War of Kings #2, page 2
Marvel’s War of Kings is well underway and the galaxy may not be
the same when the dust finally settles as Black Bolt and the Inhumans,
alongside the Starjammers, attempt to protect the Kree Empire from the
treacherous Vulcan and the encroaching Shi’ar Empire. We contacted Paul
Pelletier, artist on War of Kings, to talk about his role on
the project as well as a number of the challenges of being a comic book
artist on such an epic story with a large body of players.
Newsarama: Paul, War of Kings is going ahead ful steam,
with issue #2 hitting shelves last week; just how epic did you think
things were going to get when you got involved with Marvel's cosmic
books and characters?
Paul Pelletier: I had a feeling it would be quite an adventure, but War of Kings
really bumped it up a few notches. T o be honest, I was a little
intimidated by the initial plot synopsis I read for this series! I
didn't know if I would be the right guy for this job, but I decided to
take it one page at a time, and I feel that I'm doing a pretty solid
job dealing with the insanity of it all!
NRAMA: This story rolls along at quite a furious clip; what's
the trick to creating such fast-paced action without it turning into a
PP: It's easier when the action is specific to character
abilities, rather than generic fight scenes. Rocket Raccoon will not
have the same moves as Gladiator....Havoc will be different than Triton
and so on. It helps reduce the chance on falling back on tried and true
action poses. I've always enjoyed fight scenes more when they are
War of Kings #2, page 3
NRAMA: Visually, what do you think are some key elements that make Vulcan such an interesting character to draw?
PP: Well, when he first appeared in X-Men, he was a pretty
generic looking character. I really like the "Caesar" look he's got
going on now. He's got that crazed Roman emperor look that's fun to
mess around with. It really sets him apart from the other characters in
NRAMA: The cast of War of Kings is absolutely sprawling
and your style really seems to suit a big-cast book. How much more
demanding is a book with such tremendous amount of characters? Is there
advantages to numbers?
War of Kings #2, page 4
PP: It's demanding in the fact that I have to keep tons on
reference around to keep the costumes correct. That can be tedious!
It's also difficult for me to quickly get a good grasp of these
characters since I have to jump around so much. I just do the best I
can in the amount of time I have before deadlines!
One of the perks of drawing this many characters is that I'll never get
bored! It's fun to deal with different body types and character traits.
Going from Groot to someone like Karnac, and everyone else in between,
is quite a trip!
NRAMA: Without giving anything away, are there any upcoming
scenes that you've drawn for War of Kings that you're particularly
PP: Everything! I'm surprised my head hasn't exploded yet!
NRAMA: Do you have any particular favorite characters you like drawing from War of Kings?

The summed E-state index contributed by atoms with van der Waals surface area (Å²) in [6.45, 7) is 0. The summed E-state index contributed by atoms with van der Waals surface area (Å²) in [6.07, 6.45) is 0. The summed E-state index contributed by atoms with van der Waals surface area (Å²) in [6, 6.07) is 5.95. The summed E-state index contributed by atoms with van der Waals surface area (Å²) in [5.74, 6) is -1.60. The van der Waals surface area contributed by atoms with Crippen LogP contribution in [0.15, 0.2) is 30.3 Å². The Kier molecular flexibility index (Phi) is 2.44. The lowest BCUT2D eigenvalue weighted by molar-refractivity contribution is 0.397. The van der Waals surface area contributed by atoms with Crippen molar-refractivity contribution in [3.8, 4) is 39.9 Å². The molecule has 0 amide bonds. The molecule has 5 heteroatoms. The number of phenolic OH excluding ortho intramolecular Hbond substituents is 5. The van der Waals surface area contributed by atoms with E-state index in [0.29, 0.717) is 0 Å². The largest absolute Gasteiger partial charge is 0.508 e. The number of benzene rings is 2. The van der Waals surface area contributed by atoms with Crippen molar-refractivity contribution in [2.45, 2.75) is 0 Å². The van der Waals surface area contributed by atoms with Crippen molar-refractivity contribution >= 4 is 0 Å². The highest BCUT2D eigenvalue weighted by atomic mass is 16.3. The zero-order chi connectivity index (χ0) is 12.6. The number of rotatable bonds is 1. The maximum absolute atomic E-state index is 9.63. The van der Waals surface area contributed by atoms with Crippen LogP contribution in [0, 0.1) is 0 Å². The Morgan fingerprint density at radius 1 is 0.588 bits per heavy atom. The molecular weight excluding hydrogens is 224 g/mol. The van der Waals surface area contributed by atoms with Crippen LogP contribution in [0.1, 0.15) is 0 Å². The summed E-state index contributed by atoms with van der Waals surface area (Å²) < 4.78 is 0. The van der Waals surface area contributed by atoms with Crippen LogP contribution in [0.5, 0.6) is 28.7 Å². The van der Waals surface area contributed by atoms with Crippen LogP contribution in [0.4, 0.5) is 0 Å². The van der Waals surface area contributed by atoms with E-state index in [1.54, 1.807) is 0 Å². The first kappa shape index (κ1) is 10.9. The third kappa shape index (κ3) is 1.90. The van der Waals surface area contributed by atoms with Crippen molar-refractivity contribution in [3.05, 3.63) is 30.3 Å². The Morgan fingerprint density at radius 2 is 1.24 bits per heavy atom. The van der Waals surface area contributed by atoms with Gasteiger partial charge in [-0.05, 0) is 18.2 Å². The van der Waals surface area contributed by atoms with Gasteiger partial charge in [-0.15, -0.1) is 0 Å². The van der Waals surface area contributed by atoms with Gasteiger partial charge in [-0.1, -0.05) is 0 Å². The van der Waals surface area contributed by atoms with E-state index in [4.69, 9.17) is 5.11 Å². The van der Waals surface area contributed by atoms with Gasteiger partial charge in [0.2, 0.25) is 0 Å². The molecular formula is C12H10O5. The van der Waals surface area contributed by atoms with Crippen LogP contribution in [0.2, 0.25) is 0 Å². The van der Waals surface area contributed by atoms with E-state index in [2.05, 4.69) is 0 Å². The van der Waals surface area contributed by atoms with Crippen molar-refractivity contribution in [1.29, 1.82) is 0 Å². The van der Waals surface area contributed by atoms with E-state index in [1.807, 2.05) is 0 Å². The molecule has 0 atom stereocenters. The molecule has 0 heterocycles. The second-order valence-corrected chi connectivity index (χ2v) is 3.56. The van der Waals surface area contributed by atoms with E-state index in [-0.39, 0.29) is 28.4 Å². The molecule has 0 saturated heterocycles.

PP: I think that Gladiator has become my favorite. I usually
gravitate to the "funny" character in a book, but Gladiator is such a
regal bad-ass! I really enjoy his stoic and powerful nature. I also dig
the Inhumans....each character is so distinctive. It's a testament to
the genius of Kirby and Lee.
NRAMA: How much creative input do you have in terms of
storytelling? Are there moments where you, as the artist, step in and
say, "I have a better idea..."?
War of Kings #2, page 5
PP: Yeah. The more that I comfortable I become working with a
writer, the more I'll want to take liberties with how sequences are
paced. Dan and Andy [Abnett and Lanning, respectively, the writing
team] can probably tell you that I have gotten much bolder with
tweaking the visual outcome. I'll never change the spirit of what the
writer wants, but if I feel the story flows better a different way, or
if an action sequence could be better paced, I'll put my creative slant
on it. Someday, I'd like to be involved a bit more on the front end of
a plotting session. It's much easier to input ideas at the beginning of
the process than to try and shoe-horn them as I pencil.
NRAMA: Also, in terms of storytelling and being a veteran to the industry—are there still new tricks you'd like to learn?
Heck yeah. I've had no formal training, so I've got tons to learn. I'd
love to have the pure storytelling ability of John Byrne; I marvel at
the design sense of someone like Pasqual Ferry; I'd love my pencils to
have the power that Kirby or someone like Romita Jr. has; someday, I'll
try to get Jim Cheung to teach me the secret to drawing a great looking
talking heads page—he's the best! When I look at a guy like Alan Davis,
I realize how far I have to go, and how much I still have to learn. I
would just like to keep having fun and hopefully improve my skills as I
continue along my career.
NRAMA: When you were starting out, if you could go back and give yourself some advice—what would it be?
War of Kings #2, page 6
PP: I'm pretty pleased with how my career has gone, so I guess
I'd tell young Pelletier to stick with his plan and work extremely
hard, never give up on your goal, and always try to hit your deadline!
NRAMA: Are there any books or creators that you'd like a shot at that you haven't had the opportunity to work with so far?
PP: As far as team books go, I'd love to do something with Alpha
Flight. Other characters I'd love to take a crack at would be Hulk or
Thor—maybe something with Kazar and the Savage Land?
NRAMA: What's in store for you after War of Kings?
PP: I have no idea. Maybe Guardians of the Galaxy again? I haven't heard anything yet from Marvel, so I guess I'll have to wait and see!